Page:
Thread Rating:
  • 0 Vote(s) - 0 Average
  • 1
  • 2
  • 3
  • 4
  • 5
Practical Instructions
Directions for installing the TP-Link AC600 USB wifi adapter on Odroid-c2 running Armbian

  These directions include compiling a driver for the USB, and it is very important to make sure you have the EXACT linux-headers to match the architecture of your board and OS.  If the correct headers are not available anywhere, I would suggest buying a new micro sd card, and installing a version of Armbian that does have the correct headers available.  The instructions start there, but  if you already have Armbian running and can verify that you will be able to install the correct headers you can skip to step 4

 It is assumed you have the software tools to format the micro sd, to burn the Armbian image onto the sd, ssh to access the board, and 7-zip for windows.  I used a windows laptop to download and burn the image and access the ssh into the Odroid-c2, but the directions would be similar for other OS's.

1.  NOTE: I was unable to get the driver working correctly on the very latest Armbian version for Odroidc2.
    On 4.18.8 the driver compiled easily without any errors (although I did leave some hints for dealing with  couple of errors in case you must use a different Armbian version)

   To get the version that is likely to let you compile the driver go to:
  A pop up box will ask if you want to download.
  Check and make sure the name of the file is exactly "Armbian_5.59_Odroidc2_Debian_stretch_next_4.18.8.7z" The version of Armbian that you download must be one that has linux-headers available for download for the EXACT same version.

  Click "ok" in the dialog box, and the file will be saved to your downloads folder
  (this is a large file, may take a few minutes)

2.  Go into download folder and locate the file. RIGHT click on it and a menu will come up.
  Select 7-zip > extract to Armbian_5.59_Odroidc2_Debian_stretch_next_4.18.8
   A folder will be created with that LONG name.  Click on the folder and locate a file named     "Armbian_5.59_Odroidc2_Debian_stretch_next_4.18.8.img"
  You won't do anything with the file quite yet.  You just want to make sure it is there and you can find it.

3. Open the balenaEtcher software.  Click "select image" Navigate to your downloads folder, find   "Armbian_5.59_Odroidc2_Debian_stretch_next_4.18.8.img", select it and click "Open"  Make sure that the second option in the balenaEtcher screen shows your micro sd card. If everything looks right, go ahead and click "Flash!"  
   Insert your mico sd into your Odroid.

4. SSH into your Odroid as root. The default root password for Armbian is "1234".  You will need to change that to a password of your choice.

   check running processes to see if Network Manager is on the list:

    ps -aux

   Network Manager interferes with the proper functioning of the wifi driver you are about to install, so it needs  to be disabled.  First you need to add your "eth0" interface to "/etc/network/interfaces":

   root@odroidc2:~# cd  /etc/network
   root@odroidc2:/etc/network# cp  interfaces  interfaces.orig
   root@odroidc2:/etc/network# nano interfaces

   Inside the file you will see:

   auto lo
   iface lo inet loopback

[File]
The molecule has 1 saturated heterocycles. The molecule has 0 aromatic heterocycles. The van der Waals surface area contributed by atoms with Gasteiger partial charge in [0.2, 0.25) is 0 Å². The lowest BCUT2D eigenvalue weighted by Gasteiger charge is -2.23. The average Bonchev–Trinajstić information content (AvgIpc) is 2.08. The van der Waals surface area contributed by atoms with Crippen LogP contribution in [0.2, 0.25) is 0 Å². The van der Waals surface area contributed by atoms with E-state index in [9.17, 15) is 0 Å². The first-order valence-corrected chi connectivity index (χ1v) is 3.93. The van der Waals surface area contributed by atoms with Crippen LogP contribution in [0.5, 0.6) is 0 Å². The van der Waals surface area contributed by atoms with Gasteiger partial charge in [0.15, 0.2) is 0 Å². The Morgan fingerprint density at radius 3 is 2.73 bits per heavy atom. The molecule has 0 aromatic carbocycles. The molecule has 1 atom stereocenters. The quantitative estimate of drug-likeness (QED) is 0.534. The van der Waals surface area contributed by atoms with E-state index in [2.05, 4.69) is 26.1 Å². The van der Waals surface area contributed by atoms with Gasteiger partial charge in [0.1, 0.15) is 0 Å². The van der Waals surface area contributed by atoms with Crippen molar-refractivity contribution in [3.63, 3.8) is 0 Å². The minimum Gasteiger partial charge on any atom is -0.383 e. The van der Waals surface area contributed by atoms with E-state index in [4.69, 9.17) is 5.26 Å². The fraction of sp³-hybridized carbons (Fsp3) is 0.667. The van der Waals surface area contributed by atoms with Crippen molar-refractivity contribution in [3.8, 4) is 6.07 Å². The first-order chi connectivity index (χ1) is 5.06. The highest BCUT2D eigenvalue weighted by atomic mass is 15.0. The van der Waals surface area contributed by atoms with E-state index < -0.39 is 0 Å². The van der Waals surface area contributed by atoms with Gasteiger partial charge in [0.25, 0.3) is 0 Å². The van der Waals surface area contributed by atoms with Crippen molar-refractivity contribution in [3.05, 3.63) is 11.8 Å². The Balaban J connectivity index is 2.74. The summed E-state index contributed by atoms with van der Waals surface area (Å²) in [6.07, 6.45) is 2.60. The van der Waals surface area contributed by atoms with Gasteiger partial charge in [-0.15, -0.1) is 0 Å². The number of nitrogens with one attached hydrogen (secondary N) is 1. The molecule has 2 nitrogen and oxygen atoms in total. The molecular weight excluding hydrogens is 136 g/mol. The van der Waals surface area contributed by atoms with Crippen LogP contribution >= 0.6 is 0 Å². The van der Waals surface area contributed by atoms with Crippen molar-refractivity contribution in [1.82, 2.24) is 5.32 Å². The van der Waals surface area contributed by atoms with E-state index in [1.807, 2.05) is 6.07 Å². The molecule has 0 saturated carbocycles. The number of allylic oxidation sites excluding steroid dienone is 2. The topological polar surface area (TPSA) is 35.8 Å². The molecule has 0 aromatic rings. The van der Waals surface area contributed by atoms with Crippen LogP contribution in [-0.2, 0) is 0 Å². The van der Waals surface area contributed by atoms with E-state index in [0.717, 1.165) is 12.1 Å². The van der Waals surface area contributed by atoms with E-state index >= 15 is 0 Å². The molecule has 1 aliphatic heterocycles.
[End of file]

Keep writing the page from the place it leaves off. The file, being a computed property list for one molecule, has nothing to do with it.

That should stay there. If you have specified a static IP for the Odroid in your
   router, add this stanza, changing the example IP addresses below to the correct ones:

    auto eth0
    iface eth0 inet static
        address     ## [static IP of orange pi]
        netmask     ## [this will probably stay the same]
        gateway     ## [IP address of your router]
        dns-nameservers  ## [the dns that your router uses]

   If your Odroid does not have static IP (it is assigned by router dhcp), add this stanza

    auto eth0
    allow-hotplug eth0
    iface eth0 inet dhcp

    Save the file.

   Specify your router DNS server(s) in resolv.conf:
   root@odroidc2:/etc/network#  cd ..
   root@odroidc2:/etc#  cp  resolv.conf  resolv.conf.orig
   root@odroidc2:/etc# nano  resolv.conf

   Inside that file write:

   search lan
   nameserver   ## [the dns that your router uses]

   Save the file.

   Now you can disable Network Manager and reboot the board:

   root@odroidc2:/etc# cd ~
   root@odroidc2:~# systemctl disable network-manager
   root@odroidc2:~# shutdown
   You should wait a minute or so, and then go ahead and power recycle the Odroid. SSH back into the board and check to make sure that Network Manager does NOT appear on the list of processes:

   root@odroidc2:~# ps -aux

5.  You can now install the linux-headers. First check your exact architecture:

    root@odroidc2:~# uname -a

    the part right after "Linux odroidc2" should be "4.18.8-odroidc2"

   Update the repositories:

   root@odroidc2:~# apt-get update  

   Search to make sure that the linux headers you will need are available:
   root@odroidc2:~# apt-cache search linux-headers
   make sure you find in list:

   linux-headers-next-odroidc2 - Linux kernel headers for 4.18.8-odroidc2 on arm64

   If so, go ahead and install the headers:

   root@odroidc2:~# apt-get install linux-headers-next-odroidc2

   Go look in /usr/src  now the correct headers should be there:
   root@odroidc2:~# cd  /usr/src
   root@odroidc2:/usr/src# ls
    you should see the folder: linux-headers-4.18.8-odroidc2

6. Install some software needed to compile the driver:

   root@odroidc2:/usr/src# cd ~
   root@odroidc2:~# apt-get install mercurial bzr libgmp3-dev
   root@odroidc2:~# apt-get install linux-kbuild-4.19

   The following should be up to date and not need to be installed, but if you want to be sure: